Excited: The Look and Feel

This ties nicely into my thoughts on the scope of the show but I’m also really digging the overall look and feel of the show, based on the limited footage we’ve seen so far. The show feels respectful to the overall design in the Jackson films (and some of the crew from those films are working on this show) thanks to costumes and locations that feel similar enough while also doing their own thing.

The Lord of the Rings: The Rings of Power' Trailer, Explained
[Credit: Amazon]

As mentioned, Númenor is riffing heavily on Jackson’s iconography of Gondor but the Elven realm of Lindon, never before seen in live-action, feels very much part of the Elven culture we’ve seen before. The same can be said for the costumes, which feel like they could exist in the same universe, but are different enough to showcase that this show takes place sometime before the events of The Hobbit and The Lord of the Rings.

Concerned: The Compressed Timeline

The biggest red flag for me that’s been revealed thus far is that the show will compress thousands of years of history into one generation. From a TV scheduling standpoint, I get it. The production won’t have to recast the mortal characters of the show every season and we as audience members won’t have to start from scratch each season.

17.) A person in a fiery crater
[Credit: Amazon]

That said, the time jumps are supremely important to the narrative of the second age. Ar-Pharazon, a character we know to be in the show, is the King ofNúmenor and finds himself consumed by the fear of growing old and dying, something the elves of the world don’t have to worry about. This fear is the perfect condition for Sauron, as Anatar, to sow his seeds of destruction. The show can tell us he’s afraid, but to actually see this would have been more impactful. What’s more, is that half the cast is elven, so they won’t age throughout the entire run of the show, and the Númenoreans and Dwarves themselves will outlive the humans. By the looks of it, most of the characters in the show are not “lesser humans”, so it’s not like the whole cast will be shuffled each season. Time will tell if the compressed timeline is the way to go, but I feel glossing over events as opposed to showcasing the slow and creeping simmer of events may undermine key narrative beats.

Excited: The Attention To Detail

Based on what the showrunners have been saying about the show, I must admit that it does feel like they at least understand this world. Time will tell if they’re the right ones for the job, this IS their first credit on IMDB after all and they know they’re not the most experienced individuals. But they are applying their education and love of Tolkien to the show. Apart from the details in the opening shot I mentioned, one such example of this is how the characters will be speaking in the show. They’ve talked about how accents were very important to the worldbuilding and dialects would be shaped by culture and location in one of the Vanity Fair articles.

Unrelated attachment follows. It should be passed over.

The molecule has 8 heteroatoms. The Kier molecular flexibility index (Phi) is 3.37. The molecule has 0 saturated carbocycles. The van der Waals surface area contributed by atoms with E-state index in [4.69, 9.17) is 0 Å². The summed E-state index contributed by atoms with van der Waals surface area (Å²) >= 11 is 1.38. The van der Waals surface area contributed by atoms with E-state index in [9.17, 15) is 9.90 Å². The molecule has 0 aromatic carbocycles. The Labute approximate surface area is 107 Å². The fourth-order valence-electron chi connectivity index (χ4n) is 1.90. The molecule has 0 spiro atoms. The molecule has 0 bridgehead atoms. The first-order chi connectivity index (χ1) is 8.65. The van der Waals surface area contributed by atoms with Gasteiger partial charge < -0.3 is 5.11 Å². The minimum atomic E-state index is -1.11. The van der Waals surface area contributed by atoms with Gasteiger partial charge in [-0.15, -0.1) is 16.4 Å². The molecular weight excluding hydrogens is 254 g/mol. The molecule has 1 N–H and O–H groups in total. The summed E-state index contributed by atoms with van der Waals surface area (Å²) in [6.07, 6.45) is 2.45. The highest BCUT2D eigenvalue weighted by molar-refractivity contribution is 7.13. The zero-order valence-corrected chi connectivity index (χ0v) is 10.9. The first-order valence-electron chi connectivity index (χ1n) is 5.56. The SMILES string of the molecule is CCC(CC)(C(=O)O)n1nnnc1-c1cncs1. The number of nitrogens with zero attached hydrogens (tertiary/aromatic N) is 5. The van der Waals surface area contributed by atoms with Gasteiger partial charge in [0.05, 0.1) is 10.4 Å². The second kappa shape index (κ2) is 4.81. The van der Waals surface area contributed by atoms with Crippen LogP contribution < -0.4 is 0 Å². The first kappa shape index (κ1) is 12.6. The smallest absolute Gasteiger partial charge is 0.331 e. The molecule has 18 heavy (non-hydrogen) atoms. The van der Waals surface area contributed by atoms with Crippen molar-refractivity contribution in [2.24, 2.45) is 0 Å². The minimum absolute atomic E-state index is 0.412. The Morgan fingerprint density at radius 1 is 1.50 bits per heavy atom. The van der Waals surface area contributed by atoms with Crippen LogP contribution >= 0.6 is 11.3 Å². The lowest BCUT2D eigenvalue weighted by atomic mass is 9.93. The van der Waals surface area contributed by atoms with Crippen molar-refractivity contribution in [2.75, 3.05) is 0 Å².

“The harfoots speak with an Irish lilt whereas the elves speak in elevated British phrases. “We even came up with hero meters for each different race in Tolkien,” Payne says. “Some of them will speak in iambs. Some of them will speak in dactyls. Some of them will speak in trochees.” That in-depth approach might please Professor Tolkien, whose specialty was philology, a.k.a. the history of language.

[Credit: Amazon]

Concerned: Uninspired Teaser

The Superbowl teaser, by design, was made to showcase very little footage of the show and whet our appetites for more. Considering this was the first look of the show and a reintroduction to Middle-earth for many, I found the teaser to be wildly average. There was no tease to the overall story or who these characters are, so we’re just left with a string of disconnected images that doesn’t exactly strike me as memorable to the casual audience. Considering the big pockets of Amazon, I would have considered a two-minute trailer that showed more of the world while hinting at the story. Most people aren’t reading the Vanity Fair articles to fill in the blanks, so most people probably didn’t realize they saw Elrond in the footage, for example. The teaser ends with what might be a wizard (if so, that wouldn’t make sense) holding hands with the harfoot character. While I’m sure it’s significant to the story, it’s not the shot you want to end your debut teaser for the most expensive show ever made. A shot of Celebrimbor (absent from the teaser) picking up a hammer in front of a forge would have been more exciting, for example.